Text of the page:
Faith

Good News: The Chaff's Gonna Burn

Good News: The Chaff's Gonna Burn

I laughed when I read the gospel in the lectionary last week.

John the Baptist often has that kind of effect on me, which may be the point. I don’t laugh out of ridicule or mockery. Rather, John wakes me to the unexpected and absurd nature of good news.

The laughter was specifically centered on a verse actually skipped by the lectionary, a non-important juncture, so it would seem, in the flow of the story of our Lord’s baptism.

I read it anyway.

Right after telling us about chaff burning with unquenchable fire, John the Baptizer’s narrator says: “So, with many other exhortations, he proclaimed the good news to the people” (Luke 3:18).

Is that not hilarious? I could not contain myself.

Oh yeah, One is coming, John said, who will baptize us with Spirit and fire—sounds pretty cool—and then, smackdown, this Coming One will separate chaff from the grain and BURN IT WITH FIRE.

Which is good news, Luke says.

What the heck about burning anything with unquenchable fire is supposed to be good news? When is unquenchable fire EVER good news?

How We'll Christmas the 12 Days Through

How We'll Christmas the 12 Days Through

I woke up this morning in a bit of a funk. I felt aimless and overwhelmed at the same time. It’s still Christmas, but the “big stuff” is over.

Our big Carolina Christmas tour de family wrapped up on Christmas Eve, our church sang Joy to the World to the top of its lungs to welcome the holiday that night, and then we got to host the Carr Family Christmas for the very first time in our home on Christmas Day.

All the shopping, wrapping, prepping, and planning is done.

And yet Christmas is here. Christmas is still here, and as I type there are 10 more days of it stretching out in front of me.

How do we celebrate and revel in this holy hootenanny of a festival when the world’s moved on? I believe there is more to Christmas than opening presents and feeling nostalgic, but how do I live that out?

Well, I’ve been thinking and here’s where I’m at.

Mighty Stirring: Not the Salvation We Choose

Mighty Stirring: Not the Salvation We Choose

Stir Up Sunday should be featured on an episode of The Great British Baking Show: Masterclass (please tell me you’ve seen these; Aaron and I are obsessed).

On the last Sunday of the church year traditional liturgy rises in a cognate with Psalm 80:2: “Excita, quæsumus, Domine…,” “Stir up, we beseech thee, O Lord…” While hailing the divine, this liturgical invocation has also summoned many a British homemaker, cook, and baker to stir up their Christmas pudding so that it has time to mature before the big day.

I find the tradition charming and have embraced the fun injunction this Advent season through Sunday bakeathons.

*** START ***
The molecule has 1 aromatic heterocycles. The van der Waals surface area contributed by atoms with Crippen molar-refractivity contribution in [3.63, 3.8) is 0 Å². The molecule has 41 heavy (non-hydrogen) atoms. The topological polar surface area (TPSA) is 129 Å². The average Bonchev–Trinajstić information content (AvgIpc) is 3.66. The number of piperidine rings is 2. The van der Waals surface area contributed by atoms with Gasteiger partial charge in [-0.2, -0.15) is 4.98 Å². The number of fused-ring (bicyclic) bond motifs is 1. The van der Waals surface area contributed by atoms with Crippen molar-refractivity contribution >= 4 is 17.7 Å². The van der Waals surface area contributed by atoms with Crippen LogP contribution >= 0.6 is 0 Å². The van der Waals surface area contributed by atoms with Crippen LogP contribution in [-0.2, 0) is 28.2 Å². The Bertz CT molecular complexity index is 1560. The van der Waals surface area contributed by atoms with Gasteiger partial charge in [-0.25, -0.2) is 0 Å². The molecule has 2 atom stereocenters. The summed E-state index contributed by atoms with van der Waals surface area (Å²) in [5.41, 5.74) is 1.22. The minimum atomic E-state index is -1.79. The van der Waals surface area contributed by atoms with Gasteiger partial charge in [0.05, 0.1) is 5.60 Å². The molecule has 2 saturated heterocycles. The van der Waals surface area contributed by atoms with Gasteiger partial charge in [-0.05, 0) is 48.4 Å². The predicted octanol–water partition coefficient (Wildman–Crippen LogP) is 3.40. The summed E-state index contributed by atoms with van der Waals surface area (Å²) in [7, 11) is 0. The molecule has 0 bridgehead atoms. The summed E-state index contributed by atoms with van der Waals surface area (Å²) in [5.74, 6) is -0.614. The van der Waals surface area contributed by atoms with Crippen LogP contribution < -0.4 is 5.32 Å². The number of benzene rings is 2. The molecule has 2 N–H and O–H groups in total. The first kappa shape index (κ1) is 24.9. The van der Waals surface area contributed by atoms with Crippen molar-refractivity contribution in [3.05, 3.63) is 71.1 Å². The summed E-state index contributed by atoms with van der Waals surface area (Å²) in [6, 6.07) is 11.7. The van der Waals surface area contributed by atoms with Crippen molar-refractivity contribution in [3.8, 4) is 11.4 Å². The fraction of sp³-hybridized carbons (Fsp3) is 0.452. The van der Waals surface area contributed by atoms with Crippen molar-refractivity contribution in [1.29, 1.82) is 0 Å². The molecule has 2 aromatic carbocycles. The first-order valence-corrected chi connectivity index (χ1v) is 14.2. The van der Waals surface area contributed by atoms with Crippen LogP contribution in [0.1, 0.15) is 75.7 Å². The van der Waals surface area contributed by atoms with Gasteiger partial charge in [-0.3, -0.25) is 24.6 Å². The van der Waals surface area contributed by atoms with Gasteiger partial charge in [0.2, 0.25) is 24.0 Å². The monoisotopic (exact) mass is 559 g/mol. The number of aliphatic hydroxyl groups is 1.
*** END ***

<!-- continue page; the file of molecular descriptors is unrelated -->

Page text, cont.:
But that phrase, excita , has stuck with me. Three out of the four Advent Sundays also begin with excita, calling congregations deep into the active wait for Christ.

When the invitation is made to God, however, as it is in today’s psalm, the question haunts me. What does it mean to say, “Stir up thy might, O God”?

What does God’s might look like? What am I really asking?

When God Sings: Beth Moore and the Brood of Vipers

When God Sings: Beth Moore and the Brood of Vipers

It is not every day that a conservative evangelical gets my attention. This week one such person did. Author and speaker Beth Moore wrote all of social media…

And great rejoicing ensued.

If Beth Moore is radicalizing—“rooting” in the embodied, incarnational love of God—then perhaps there is hope for the rest of us white, well-to-do people of faith.

We are probably the most difficult to reach.

Our ears are so stopped with comfort and luxury; it is easy to forget the naked and hungry.

Our shoulders are so heavy with the expectation to perform, achieve, and get ahead; it is hard to distinguish between the cultural, shame-induced patterns of white upper-middle class church folk and the radically nuanced gospel that is really worth of our lives.

Beth Moore sounds like John the Baptist to me this week.

How Praying the “O Antiphons” Can Bring You through the Wait of Advent

How Praying the “O Antiphons” Can Bring You through the Wait of Advent

We are coming up on the last push of Advent.

Now is the time when perhaps waiting seems most impossible. Indeed, for some families, gatherings with grandparents, cousins, great-uncles, etc. will begin in a matter of days. Church musicals and special services are whipping to a frenzy. And maybe our hearts are burning, just a little, with the strain of the wait.

Good. This is probably a safe indication that Advent is well at home with us, in our bodies, minds, and spirits.

Keeping Advent in this space is possible and worth it. This could be the time in which it matters the most.